In either of those cases, the organization will benefit from the challenge grant as it inspires greater grassroots giving. However, the nonprofit has lost out on the opportunity to find new or increased major-donor support.

Furthermore, once a challenge grant is fabricated out of support the organization will receive anyway or has already received, the fundraiser thinks nothing of misleading prospective donors about the challenge. Prospects are told, “If you make a new or increased gift by the end of June, your donation will be matched.” Well, that’s not true if the money has already been collected or if the challenge-grant donor is committed to giving the gift no matter what. That’s lying. It’s unethical.

By committing the lazy error of fabricating a bogus challenge grant, a charity loses the opportunity to find new major-donor support or the chance to increase the support of a donor with major-gift capacity. Furthermore, the charity puts itself into a corner where the only way out is to mislead recipients of the appeal about the true nature of the challenge.

The fix is simple. By leveraging the potential of greater grassroots support, you can inspire a new or increased major-donor gift that can be structured as a true challenge grant. Then, you’ll never have to lie to your prospects about the actual circumstances of the challenge.

If you’d like further insights about challenge grants, including some helpful research data, visit The Agitator blog and search for “challenge grant.”

If you’d like to explore how I can help you develop a creative, effective challenge-grant campaign for current or planned-gift support, feel free to contact me.

Now, it’s your turn. Have you had success using a challenge grant? Have you used a creative challenge grant? Share your insight and story below.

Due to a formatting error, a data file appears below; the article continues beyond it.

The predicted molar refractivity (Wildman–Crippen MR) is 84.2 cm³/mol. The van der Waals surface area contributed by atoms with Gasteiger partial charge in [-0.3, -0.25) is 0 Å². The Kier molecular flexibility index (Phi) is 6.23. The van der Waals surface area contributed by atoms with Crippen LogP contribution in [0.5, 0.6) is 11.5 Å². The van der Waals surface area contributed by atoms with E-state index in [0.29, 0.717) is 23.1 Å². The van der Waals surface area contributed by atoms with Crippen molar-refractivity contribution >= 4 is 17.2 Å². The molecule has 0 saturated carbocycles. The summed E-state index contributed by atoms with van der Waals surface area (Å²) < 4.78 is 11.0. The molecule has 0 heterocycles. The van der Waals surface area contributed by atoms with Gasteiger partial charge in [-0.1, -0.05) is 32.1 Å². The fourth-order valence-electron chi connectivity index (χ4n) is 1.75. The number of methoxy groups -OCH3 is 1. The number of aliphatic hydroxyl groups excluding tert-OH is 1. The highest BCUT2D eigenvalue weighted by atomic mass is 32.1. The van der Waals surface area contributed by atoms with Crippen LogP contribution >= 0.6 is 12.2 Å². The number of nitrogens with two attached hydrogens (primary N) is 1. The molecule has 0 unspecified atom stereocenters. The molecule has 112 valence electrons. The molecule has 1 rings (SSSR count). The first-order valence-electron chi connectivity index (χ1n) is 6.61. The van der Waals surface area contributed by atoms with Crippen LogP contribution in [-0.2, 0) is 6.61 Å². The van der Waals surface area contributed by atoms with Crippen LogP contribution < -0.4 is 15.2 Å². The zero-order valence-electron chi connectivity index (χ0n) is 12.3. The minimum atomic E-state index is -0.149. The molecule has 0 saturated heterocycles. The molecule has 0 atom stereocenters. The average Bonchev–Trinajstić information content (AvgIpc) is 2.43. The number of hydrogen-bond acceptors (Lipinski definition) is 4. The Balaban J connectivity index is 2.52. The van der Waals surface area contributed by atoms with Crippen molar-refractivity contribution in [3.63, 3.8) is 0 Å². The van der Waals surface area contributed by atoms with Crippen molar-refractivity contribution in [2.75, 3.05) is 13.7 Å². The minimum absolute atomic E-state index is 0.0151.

That’s what Michael Rosen says… What do you say?

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4 Comments to “Do Not Make this Big Error with Your Next Challenge Grant”

  1. I agree about the benefits and the challenges. My favorite story is with a client and a capital campaign I was managing. We had applied to a regional foundation for an outright gift. The program officer came on the site visit, which went well and was organized with one of the board members, etc. At the end of the visit, she said she would be recommending a gift – that was half of what we had asked. I had done my homework, and said while we appreciated the support, we really needed the larger amount since this would be one of our lead gifts, and asked if we could make this be a challenge. She was intrigued, and asked for more info. I proposed the full amount we had requested (a six-figure gift) as a challenge, to be met by new or increased gifts from individuals in the next six months. She went back to the office, and said her boss loved the idea, and we got the commitment. It inspired enough giving that we met the criterion within three months:-).

    • Colleen, thanks for sharing your wonderful success story. Brava! By understanding the donor, you were able to structure a gift that was meaningful for them and fantastic for the organization. I love a good win-win story.

  2. Thank you Michael for this piece and the drill down. I have been talking with a major donor about how to leverage his donation. He is uncomfortable with what he calls a “pseudo-challenge.” I now have some other ideas of what to present to him.

    • Madeline, thank you for sharing your major-donor story. Kudos to your donor!

      I’m glad my post resonated with you. Here’s a valid way to present prospects with a different kind of challenge. A major donor can underwrite the cost of a fundraising project. For example, an organization wants to send a direct mail appeal. The cost will be $20,000. The major donor provides a gift of $20,000 to cover the cost of the direct mail. In that case, prospects can be told that thanks to the major donor, the costs of the mail have been underwritten which means 100 percent of the donation each recipient makes will go toward mission fulfillment. With the right verbage, the appeal can still encourage new and increased gifts. This works particularly well with corporate donors.

      I wish you the best with your donors!